For about 50 years – at least since Texas Gulf Sulphur – the SEC has ordered defendants to disgorge their profits from transactions that violated the securities laws. Despite disgorgement’s long history, in its 2017 opinion in Kokesh v. SEC, the US Supreme Court put two aspects of the remedy on the table. It applied a five-year statute of limitations to disgorgement. It also reopened old debates over agencies’ power to seek remedies not specified in statute. My article, Disgorgement in Insider Trading Cases: FY2005-FY2015 (forthcoming in SMU Law Review 2018, Texas Gulf Sulphur 50th Anniversary Special Issue), provides data to inform these debates over the agency’s use of disgorgement and the effects of Kokesh. It reports the results of an empirical study of ten years of the remedies ordered by the SEC in insider trading actions, with particular emphasis on the agency’s reliance on disgorgement. 

In Kokesh v. SEC, the Court classified disgorgement as a ‘penalty’ for the purposes of 28 U.S.C. § 2462, so that the five-year statute of limitations applies. More broadly, the Kokesh opinion potentially destabilized the use of remedies such as disgorgement which were not explicitly enabled by statute. In a footnote, the Court disclaimed any opinion on ‘whether courts possess authority to order disgorgement in SEC enforcement proceedings.’ By making this disclaimer rather than treating the issue as settled and obvious, the Court suggested that the SEC’s authority to order disgorgement might be up for debate.

What impact will Kokesh have on SEC enforcement? This study provides evidence from SEC insider trading actions resolved from FY2005 to FY2015. The data reflect heavy reliance on disgorgement of profits from insider trading. It also suggests, however, limits to how much the newly imposed statute of limitations or even the destabilization of the disgorgement remedy altogether would affect this category of cases.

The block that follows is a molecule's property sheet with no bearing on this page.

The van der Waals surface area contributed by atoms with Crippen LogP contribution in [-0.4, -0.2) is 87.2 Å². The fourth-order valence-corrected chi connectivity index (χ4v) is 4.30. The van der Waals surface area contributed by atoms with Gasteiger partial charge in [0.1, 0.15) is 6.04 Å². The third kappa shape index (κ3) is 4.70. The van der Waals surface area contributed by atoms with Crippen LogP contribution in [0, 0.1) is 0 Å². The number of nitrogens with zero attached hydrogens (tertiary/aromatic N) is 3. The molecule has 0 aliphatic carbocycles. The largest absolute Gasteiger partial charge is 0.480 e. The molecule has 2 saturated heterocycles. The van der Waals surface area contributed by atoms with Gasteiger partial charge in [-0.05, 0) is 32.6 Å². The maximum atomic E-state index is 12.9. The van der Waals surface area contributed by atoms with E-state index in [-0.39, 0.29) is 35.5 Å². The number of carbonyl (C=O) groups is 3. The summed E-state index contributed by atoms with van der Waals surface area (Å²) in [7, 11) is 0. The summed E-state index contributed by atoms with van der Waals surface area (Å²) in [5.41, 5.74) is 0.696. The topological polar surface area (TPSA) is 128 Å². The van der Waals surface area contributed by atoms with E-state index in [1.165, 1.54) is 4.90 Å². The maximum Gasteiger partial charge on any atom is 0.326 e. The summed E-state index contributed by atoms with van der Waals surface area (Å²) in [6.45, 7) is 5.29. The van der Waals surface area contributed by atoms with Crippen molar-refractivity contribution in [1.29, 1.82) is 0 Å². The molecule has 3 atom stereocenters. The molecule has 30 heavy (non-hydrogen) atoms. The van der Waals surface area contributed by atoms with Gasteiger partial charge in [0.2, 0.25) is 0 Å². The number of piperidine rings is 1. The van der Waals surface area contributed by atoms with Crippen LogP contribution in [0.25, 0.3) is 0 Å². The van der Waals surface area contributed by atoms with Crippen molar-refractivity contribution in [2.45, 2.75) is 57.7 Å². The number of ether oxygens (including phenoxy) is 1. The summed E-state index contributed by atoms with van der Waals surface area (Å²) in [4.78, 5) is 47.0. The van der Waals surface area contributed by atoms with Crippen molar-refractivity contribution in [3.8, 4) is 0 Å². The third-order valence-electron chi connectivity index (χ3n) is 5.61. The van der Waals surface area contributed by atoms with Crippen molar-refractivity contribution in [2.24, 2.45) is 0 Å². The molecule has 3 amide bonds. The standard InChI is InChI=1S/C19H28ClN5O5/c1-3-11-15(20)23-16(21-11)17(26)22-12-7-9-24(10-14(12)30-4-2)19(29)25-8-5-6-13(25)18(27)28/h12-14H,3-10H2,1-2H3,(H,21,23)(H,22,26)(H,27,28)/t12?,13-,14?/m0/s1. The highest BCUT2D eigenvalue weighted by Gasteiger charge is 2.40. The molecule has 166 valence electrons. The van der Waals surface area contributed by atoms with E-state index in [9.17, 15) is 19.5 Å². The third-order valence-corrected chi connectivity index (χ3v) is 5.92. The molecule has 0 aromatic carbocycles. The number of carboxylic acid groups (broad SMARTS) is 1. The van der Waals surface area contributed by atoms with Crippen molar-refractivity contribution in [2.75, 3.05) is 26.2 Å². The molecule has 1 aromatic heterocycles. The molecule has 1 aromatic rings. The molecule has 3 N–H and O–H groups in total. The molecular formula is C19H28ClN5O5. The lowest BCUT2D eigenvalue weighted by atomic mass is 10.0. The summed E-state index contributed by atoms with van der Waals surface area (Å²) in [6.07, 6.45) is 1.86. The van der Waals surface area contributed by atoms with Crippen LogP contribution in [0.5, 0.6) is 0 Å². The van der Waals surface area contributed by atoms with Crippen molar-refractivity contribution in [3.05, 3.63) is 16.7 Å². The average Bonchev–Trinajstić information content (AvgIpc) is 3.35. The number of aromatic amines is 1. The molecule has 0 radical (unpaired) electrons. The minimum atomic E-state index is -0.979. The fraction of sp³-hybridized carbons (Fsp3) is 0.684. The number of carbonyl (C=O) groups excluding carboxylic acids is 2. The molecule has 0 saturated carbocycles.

Perhaps unsurprisingly, the SEC ordered disgorgement in the vast majority of insider trading actions identified in the study. The result is consistent with statements from SEC staff that they seek disgorgement in the majority of enforcement actions. It also corresponds with aggregate numbers in SEC annual reports that point, for instance, to disgorgement of more than $2.9 billion in FY2017 – totals that exceeded comparable total penalty amounts.

Nonetheless, some results suggest limits to the impact of Kokesh — either the holding or its more radical insinuations — on this category of SEC action. First, a rough time frame between conduct and judgment can be calculated using the disgorgement amount, the prejudgment interest amount, and the SEC rule prescribing the interest rate and compounding method. There are certainly caveats about this calculation, which the article reviews in more detail. But by this measure, prejudgment interest seems rarely to have been charged for more than five years, which may suggest that the newly imposed five-year statute of limitations would have limited effect in this area.

Second, statutes limit the penalties for insider trading to three times the amount of profit (or loss avoided). But most defendants in the study were ordered to pay less than that, with more than half ordered to pay ‘one plus one’ (equal disgorgement and penalty). One possible implication is that penalties could be used as a substitute for disgorgement amounts, perhaps lessening the impact of Kokesh on the SEC’s ability to order payment or to use money payments for deterrence. 

The article provides additional details about the monetary remedies ordered annually from FY2005 to FY2015, depicts the patterns of disgorgement amounts, and analyses the ratio between money penalties and disgorgement. More generally, it provides an empirical baseline for assessing how past agency practices might adapt as this area develops.

Verity Winship is Professor of Law at the University of Illinois.